Viewpoint: I don't feel discriminated against for being a Christian

St Edmund Campion

St Edmund Campion

Today was World AIDS Day. Some 33.3m people around the world have the virus (HIV) that causes AIDS, according to the latest figures from the United Nations. Many of them, including many small children, will be dead by the end of next year in a world in which governments spend millions on weapons, but will not buy antiretroviral drugs for their sick people. That's discrimination.

Today is the feast  day of St Edmund Campion. He gave  up a glittering academic career to become a Catholic priest and was tortured here in London for days, then  hung, drawn and quartered for his faith. I would call that religious discrimination. For centuries after his death,  Catholics weren't allow to own property or even come within ten miles of London. Thousands of Catholics and Protestants  have died for their faith in this country.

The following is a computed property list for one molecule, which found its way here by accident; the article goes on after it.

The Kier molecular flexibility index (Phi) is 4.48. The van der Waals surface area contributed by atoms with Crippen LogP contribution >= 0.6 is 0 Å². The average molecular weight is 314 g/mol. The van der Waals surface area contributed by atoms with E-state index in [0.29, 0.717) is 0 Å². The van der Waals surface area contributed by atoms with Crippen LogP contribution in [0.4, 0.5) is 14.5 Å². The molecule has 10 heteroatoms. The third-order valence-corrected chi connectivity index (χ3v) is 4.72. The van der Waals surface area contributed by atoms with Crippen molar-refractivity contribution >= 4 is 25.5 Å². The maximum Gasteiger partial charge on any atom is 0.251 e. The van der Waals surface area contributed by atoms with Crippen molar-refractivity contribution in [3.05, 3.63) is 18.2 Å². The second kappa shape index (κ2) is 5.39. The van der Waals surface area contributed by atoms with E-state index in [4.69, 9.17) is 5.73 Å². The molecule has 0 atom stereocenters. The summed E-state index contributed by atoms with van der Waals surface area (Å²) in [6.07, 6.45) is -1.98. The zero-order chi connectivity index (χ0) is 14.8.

In Iraq, Christians are being killed on a daily basis. In China hundreds of bishops, priests, nuns and lay people are in prison. Millions of Christians around the world are being persecuted for their faith. That's religious discrimination.

Today a group of campaigners lead by the former Archbishop of Canterbury,  Lord Carey  launched the  'Not Ashamed Day' to protest over the discrimination they say  . Christians are suffering in the UK. I am not joining their protest.

Yes, there is a growing intolerant secularism here, but using the language of victimhood to describe our situation is exaggerating things. We need to dialogue with people who don't understand us - not adopt a hostile or cringing pose.

This is the historic year in which a Pope came to England and was welcomed by the Queen and government. As this year comes to an end I am so thankful for that and will continue to work and  pray for a British society that is tolerant of all faiths and beliefs.

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